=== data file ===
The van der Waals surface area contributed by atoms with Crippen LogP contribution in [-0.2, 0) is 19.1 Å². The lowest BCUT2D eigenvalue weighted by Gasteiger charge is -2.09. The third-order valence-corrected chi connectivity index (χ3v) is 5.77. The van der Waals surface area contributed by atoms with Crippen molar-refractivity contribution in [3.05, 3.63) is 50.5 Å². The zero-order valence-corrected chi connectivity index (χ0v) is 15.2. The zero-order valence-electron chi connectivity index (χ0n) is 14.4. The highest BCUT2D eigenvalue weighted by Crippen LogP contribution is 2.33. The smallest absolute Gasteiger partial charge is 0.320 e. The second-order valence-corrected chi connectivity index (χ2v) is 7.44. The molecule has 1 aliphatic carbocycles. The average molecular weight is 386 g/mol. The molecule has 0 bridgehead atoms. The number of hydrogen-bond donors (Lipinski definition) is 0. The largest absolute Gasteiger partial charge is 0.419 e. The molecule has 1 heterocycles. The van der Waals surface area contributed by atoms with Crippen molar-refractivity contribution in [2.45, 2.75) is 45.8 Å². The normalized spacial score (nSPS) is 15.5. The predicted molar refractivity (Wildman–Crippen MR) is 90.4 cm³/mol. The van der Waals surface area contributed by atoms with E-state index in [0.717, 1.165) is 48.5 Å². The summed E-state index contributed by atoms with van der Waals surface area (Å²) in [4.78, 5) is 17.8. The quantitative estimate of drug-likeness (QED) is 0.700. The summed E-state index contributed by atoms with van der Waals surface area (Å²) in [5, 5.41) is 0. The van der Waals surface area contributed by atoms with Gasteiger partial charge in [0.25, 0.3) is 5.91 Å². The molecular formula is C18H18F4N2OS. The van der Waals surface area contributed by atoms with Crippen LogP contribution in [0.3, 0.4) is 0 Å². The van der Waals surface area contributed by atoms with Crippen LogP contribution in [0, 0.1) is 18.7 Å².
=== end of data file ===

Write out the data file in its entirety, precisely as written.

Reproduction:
The van der Waals surface area contributed by atoms with Crippen LogP contribution in [-0.2, 0) is 19.1 Å². The lowest BCUT2D eigenvalue weighted by Gasteiger charge is -2.09. The third-order valence-corrected chi connectivity index (χ3v) is 5.77. The van der Waals surface area contributed by atoms with Crippen molar-refractivity contribution in [3.05, 3.63) is 50.5 Å². The zero-order valence-corrected chi connectivity index (χ0v) is 15.2. The zero-order valence-electron chi connectivity index (χ0n) is 14.4. The highest BCUT2D eigenvalue weighted by Crippen LogP contribution is 2.33. The smallest absolute Gasteiger partial charge is 0.320 e. The second-order valence-corrected chi connectivity index (χ2v) is 7.44. The molecule has 1 aliphatic carbocycles. The average molecular weight is 386 g/mol. The molecule has 0 bridgehead atoms. The number of hydrogen-bond donors (Lipinski definition) is 0. The largest absolute Gasteiger partial charge is 0.419 e. The molecule has 1 heterocycles. The van der Waals surface area contributed by atoms with Crippen molar-refractivity contribution in [2.45, 2.75) is 45.8 Å². The normalized spacial score (nSPS) is 15.5. The predicted molar refractivity (Wildman–Crippen MR) is 90.4 cm³/mol. The van der Waals surface area contributed by atoms with E-state index in [0.717, 1.165) is 48.5 Å². The summed E-state index contributed by atoms with van der Waals surface area (Å²) in [4.78, 5) is 17.8. The quantitative estimate of drug-likeness (QED) is 0.700. The summed E-state index contributed by atoms with van der Waals surface area (Å²) in [5, 5.41) is 0. The van der Waals surface area contributed by atoms with Gasteiger partial charge in [0.25, 0.3) is 5.91 Å². The molecular formula is C18H18F4N2OS. The van der Waals surface area contributed by atoms with Crippen LogP contribution in [0.3, 0.4) is 0 Å². The van der Waals surface area contributed by atoms with Crippen LogP contribution in [0, 0.1) is 18.7 Å².